Definition of capricious in English:

capricious

adjective

  • 1Given to sudden and unaccountable changes of mood or behaviour.

    ‘a capricious and often brutal administration’
    • ‘The woman was so fickle-minded and capricious that Agueda often found herself confused.’
    • ‘While the sprites that run the weather here are capricious, their temperaments are contained within some very strict limits.’
    • ‘The capricious god changed Ariadne into the Corona Cressa, or Cretan Diadem, already visible in the heavens in Titian's Bacchus and Ariadne as an omen at their first meeting.’
    • ‘It's an amusing idea, that even the harbingers of capitalism are subject to the ever-changing moods of capricious Mother Nature.’
    • ‘Luckily enough, ostriches are not capricious animals and easily adapt to the climate in Bulgaria.’
    • ‘It will be a difficult task as the ship has become overloaded, capricious and the ocean is tempestuous.’
    • ‘The true gods are fickle and capricious and care little for the affairs of men, but the piper was different.’
    • ‘Even those who have climbed in the Alps or the lower Himalayas, find it hard to understand the appeal of such a brutal and capricious mountain.’
    • ‘It is as if we, temperamental and capricious, have been having a stormy affair with aloof, indifferent El Niño.’
    • ‘I miss her because she was capricious and unreliable, and because minis are the kind of car that make people smile.’
    • ‘Please allow me to maintain my self-image as capricious, arbitrary and unfair.’
    • ‘It is an immensely tough way of living but one which now, with over-grazing and an increasingly capricious climate, is beginning to look very vulnerable.’
    • ‘Let us say that on a rare, windy day in Waterloo, someone leaves a copy of our beloved Imprint on a bench outside, completely at the mercy of the fickle, capricious wind.’
    • ‘It is capricious and fickle, changing moods easily.’
    • ‘I have a strange, queasy feeling that I can never impart to him about how capricious and arbitrary a regime like this can be.’
    • ‘He can be so sweet sometimes, he's just very capricious and whimsical.’
    • ‘Exhausted and in constant pain, she had to contend with vast, unfathomable personality changes that made her capricious, indecisive, impatient and intolerant.’
    • ‘Nature is regarded as the provider of bounty, but also as wild, awesome and capricious, with unpredictable catastrophes, like floods and storms at sea.’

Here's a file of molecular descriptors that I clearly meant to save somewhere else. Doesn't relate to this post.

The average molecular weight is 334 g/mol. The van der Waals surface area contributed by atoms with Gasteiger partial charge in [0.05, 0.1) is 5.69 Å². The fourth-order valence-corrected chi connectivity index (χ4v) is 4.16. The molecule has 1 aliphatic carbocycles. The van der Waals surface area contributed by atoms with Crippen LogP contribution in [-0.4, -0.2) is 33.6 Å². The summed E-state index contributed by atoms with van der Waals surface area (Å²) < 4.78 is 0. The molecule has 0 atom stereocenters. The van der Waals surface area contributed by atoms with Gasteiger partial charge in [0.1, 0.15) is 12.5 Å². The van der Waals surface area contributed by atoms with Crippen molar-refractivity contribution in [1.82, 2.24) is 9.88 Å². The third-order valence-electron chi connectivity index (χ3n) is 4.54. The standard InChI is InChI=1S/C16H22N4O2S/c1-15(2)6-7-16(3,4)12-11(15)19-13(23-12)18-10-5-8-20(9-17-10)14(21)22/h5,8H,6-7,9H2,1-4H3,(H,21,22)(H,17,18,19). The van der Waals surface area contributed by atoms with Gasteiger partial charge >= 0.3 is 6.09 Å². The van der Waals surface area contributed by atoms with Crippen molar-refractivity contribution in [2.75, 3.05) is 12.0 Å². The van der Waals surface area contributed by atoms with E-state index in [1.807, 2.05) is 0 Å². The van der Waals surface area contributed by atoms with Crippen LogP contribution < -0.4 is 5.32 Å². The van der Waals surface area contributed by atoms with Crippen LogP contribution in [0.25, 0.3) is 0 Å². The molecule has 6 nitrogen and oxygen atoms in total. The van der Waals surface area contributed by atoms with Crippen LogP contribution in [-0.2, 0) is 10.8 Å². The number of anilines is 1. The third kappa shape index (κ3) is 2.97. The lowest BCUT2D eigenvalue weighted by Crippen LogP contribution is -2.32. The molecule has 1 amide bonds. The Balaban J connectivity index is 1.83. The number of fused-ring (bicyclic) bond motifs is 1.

• ‘In any event, I reserve the right to be arbitrary and capricious in choosing which comments to delete because they cross the line.’
    • ‘Ultimately, that's for the voters to decide, and recent history shows them to be a mercurial, at times capricious lot.’
    fickle, inconstant, changeable, variable, unstable, mercurial, volatile, erratic, vacillating, irregular, inconsistent, fitful, arbitrary
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    1. 1.1 Changing according to no discernible rules; unpredictable.
      ‘a capricious climate’
      • ‘The workings of the system were entirely capricious and arbitrary.’
      • ‘Objectively, it seems to me it's arbitrary, capricious, inconsistent.’
      • ‘Georgia, the Supreme Court temporarily ended the death penalty in America, deeming its application arbitrary and capricious.’
      • ‘In those circumstances the arrest, though subsequently found to be unlawful, could not be said to be capricious or arbitrary.’
      • ‘Having laws you're not going to enforce is an invitation for capricious and arbitrary prosecution.’
      • ‘Relatively incorrupt, they brought an end to the capricious violence of the warlords who ruled in the post-Soviet vacuum.’
      • ‘Copies of the memorandum went to the membership of appeals committees that had found the provost's decisions to be arbitrary and capricious.’
      • ‘The purpose of the provision in paragraph 18.15 is to prevent arbitrary or capricious searches.’
      • ‘Arbitrary and capricious rather than democratic procedures prevailed.’
      • ‘The increasing confidence of the Irish labour force means that employees are less inclined to tolerate biased, arbitrary or capricious employer decisions.’
      • ‘Your Honour, from my perspective I am trying to understand the arbitrary and capricious argument that my learned friends are putting forward.’
      • ‘Whatever the cause, it would appear arbitrary and capricious to limit the number of years students are given to learn English.’
      • ‘Upon such changing moods, and seemingly capricious events, the future spiritual welfare of our nation has depended.’
      • ‘In that event the basis for the exercise of power is absent, just as if it were shown that the opinion was arbitrary, capricious, irrational, or not bona fide.’
      • ‘But Powell's fatalistic words do convey a career military man's appreciation of the arbitrary and capricious nature of war.’
      • ‘To claim that God engages in this same capricious and barbaric behavior is to blaspheme God.’
      • ‘To a casual observer, the conversation might have seemed haphazard and capricious: it was anything but.’
      • ‘Targeting aid resources without adequate awareness of the size of the population involved in illicit crops is capricious and arbitrary.’
      • ‘In using the police power in this broad way, municipalities can avoid charges of arbitrary and capricious acts.’
      • ‘In short, they're picky eaters, and their appetites are capricious and unpredictable.’
      unpredictable, changeable, variable, inconstant, inconsistent, uncertain, erratic, irregular, unstable, turbulent, unsteady, unsettled, unreliable, undependable, changing, ever-changing, varying, shifting, fluctuating, fluid, mutable, protean, fitful, wavering, full of ups and downs
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Origin

Early 17th century: from French capricieux, from Italian (see capriccioso).

Pronunciation

capricious

/kəˈprɪʃəs/